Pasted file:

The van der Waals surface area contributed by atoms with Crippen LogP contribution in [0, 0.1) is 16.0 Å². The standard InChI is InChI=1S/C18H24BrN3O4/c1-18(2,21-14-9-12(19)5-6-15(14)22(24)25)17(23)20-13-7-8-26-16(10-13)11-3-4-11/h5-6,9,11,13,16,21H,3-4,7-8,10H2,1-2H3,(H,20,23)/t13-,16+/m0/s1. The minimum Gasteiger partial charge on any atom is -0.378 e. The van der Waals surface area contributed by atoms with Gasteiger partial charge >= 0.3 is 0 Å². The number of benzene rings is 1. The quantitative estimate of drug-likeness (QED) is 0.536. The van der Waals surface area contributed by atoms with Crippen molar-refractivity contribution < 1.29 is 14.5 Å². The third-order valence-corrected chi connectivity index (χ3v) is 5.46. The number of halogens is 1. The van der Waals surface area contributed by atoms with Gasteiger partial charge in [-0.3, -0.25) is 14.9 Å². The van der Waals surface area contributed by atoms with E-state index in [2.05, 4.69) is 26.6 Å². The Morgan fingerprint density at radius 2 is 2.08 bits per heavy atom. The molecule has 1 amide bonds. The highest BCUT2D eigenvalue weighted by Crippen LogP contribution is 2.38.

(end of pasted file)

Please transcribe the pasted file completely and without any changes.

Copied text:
The van der Waals surface area contributed by atoms with Crippen LogP contribution in [0, 0.1) is 16.0 Å². The standard InChI is InChI=1S/C18H24BrN3O4/c1-18(2,21-14-9-12(19)5-6-15(14)22(24)25)17(23)20-13-7-8-26-16(10-13)11-3-4-11/h5-6,9,11,13,16,21H,3-4,7-8,10H2,1-2H3,(H,20,23)/t13-,16+/m0/s1. The minimum Gasteiger partial charge on any atom is -0.378 e. The van der Waals surface area contributed by atoms with Gasteiger partial charge >= 0.3 is 0 Å². The number of benzene rings is 1. The quantitative estimate of drug-likeness (QED) is 0.536. The van der Waals surface area contributed by atoms with Crippen molar-refractivity contribution < 1.29 is 14.5 Å². The third-order valence-corrected chi connectivity index (χ3v) is 5.46. The number of halogens is 1. The van der Waals surface area contributed by atoms with Gasteiger partial charge in [-0.3, -0.25) is 14.9 Å². The van der Waals surface area contributed by atoms with E-state index in [2.05, 4.69) is 26.6 Å². The Morgan fingerprint density at radius 2 is 2.08 bits per heavy atom. The molecule has 1 amide bonds. The highest BCUT2D eigenvalue weighted by Crippen LogP contribution is 2.38.